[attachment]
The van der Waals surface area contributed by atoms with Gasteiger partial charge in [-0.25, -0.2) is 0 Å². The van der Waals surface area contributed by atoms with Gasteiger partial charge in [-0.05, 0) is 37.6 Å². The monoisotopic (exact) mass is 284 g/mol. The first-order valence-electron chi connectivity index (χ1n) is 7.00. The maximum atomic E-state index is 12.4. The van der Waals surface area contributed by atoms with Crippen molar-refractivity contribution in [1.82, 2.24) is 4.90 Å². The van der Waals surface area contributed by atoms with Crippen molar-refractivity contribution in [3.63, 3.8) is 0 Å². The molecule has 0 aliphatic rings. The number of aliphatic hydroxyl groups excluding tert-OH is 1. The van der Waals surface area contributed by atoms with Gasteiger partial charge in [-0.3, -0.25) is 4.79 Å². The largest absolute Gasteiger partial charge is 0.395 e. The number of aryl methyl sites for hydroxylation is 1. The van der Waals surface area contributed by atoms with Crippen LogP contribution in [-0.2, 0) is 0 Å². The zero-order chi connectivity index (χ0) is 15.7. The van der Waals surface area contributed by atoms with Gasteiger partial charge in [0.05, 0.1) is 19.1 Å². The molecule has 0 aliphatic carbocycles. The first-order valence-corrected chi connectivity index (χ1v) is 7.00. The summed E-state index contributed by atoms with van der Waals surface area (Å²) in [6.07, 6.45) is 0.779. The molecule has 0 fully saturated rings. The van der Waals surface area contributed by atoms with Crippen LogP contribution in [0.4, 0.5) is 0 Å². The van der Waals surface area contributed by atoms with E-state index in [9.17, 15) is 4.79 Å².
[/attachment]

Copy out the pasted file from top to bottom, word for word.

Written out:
The van der Waals surface area contributed by atoms with Gasteiger partial charge in [-0.25, -0.2) is 0 Å². The van der Waals surface area contributed by atoms with Gasteiger partial charge in [-0.05, 0) is 37.6 Å². The monoisotopic (exact) mass is 284 g/mol. The first-order valence-electron chi connectivity index (χ1n) is 7.00. The maximum atomic E-state index is 12.4. The van der Waals surface area contributed by atoms with Crippen molar-refractivity contribution in [1.82, 2.24) is 4.90 Å². The van der Waals surface area contributed by atoms with Crippen molar-refractivity contribution in [3.63, 3.8) is 0 Å². The molecule has 0 aliphatic rings. The number of aliphatic hydroxyl groups excluding tert-OH is 1. The van der Waals surface area contributed by atoms with Gasteiger partial charge in [-0.3, -0.25) is 4.79 Å². The largest absolute Gasteiger partial charge is 0.395 e. The number of aryl methyl sites for hydroxylation is 1. The van der Waals surface area contributed by atoms with Crippen LogP contribution in [-0.2, 0) is 0 Å². The zero-order chi connectivity index (χ0) is 15.7. The van der Waals surface area contributed by atoms with Gasteiger partial charge in [0.05, 0.1) is 19.1 Å². The molecule has 0 aliphatic carbocycles. The first-order valence-corrected chi connectivity index (χ1v) is 7.00. The summed E-state index contributed by atoms with van der Waals surface area (Å²) in [6.07, 6.45) is 0.779. The molecule has 0 fully saturated rings. The van der Waals surface area contributed by atoms with Crippen LogP contribution in [0.4, 0.5) is 0 Å². The van der Waals surface area contributed by atoms with E-state index in [9.17, 15) is 4.79 Å².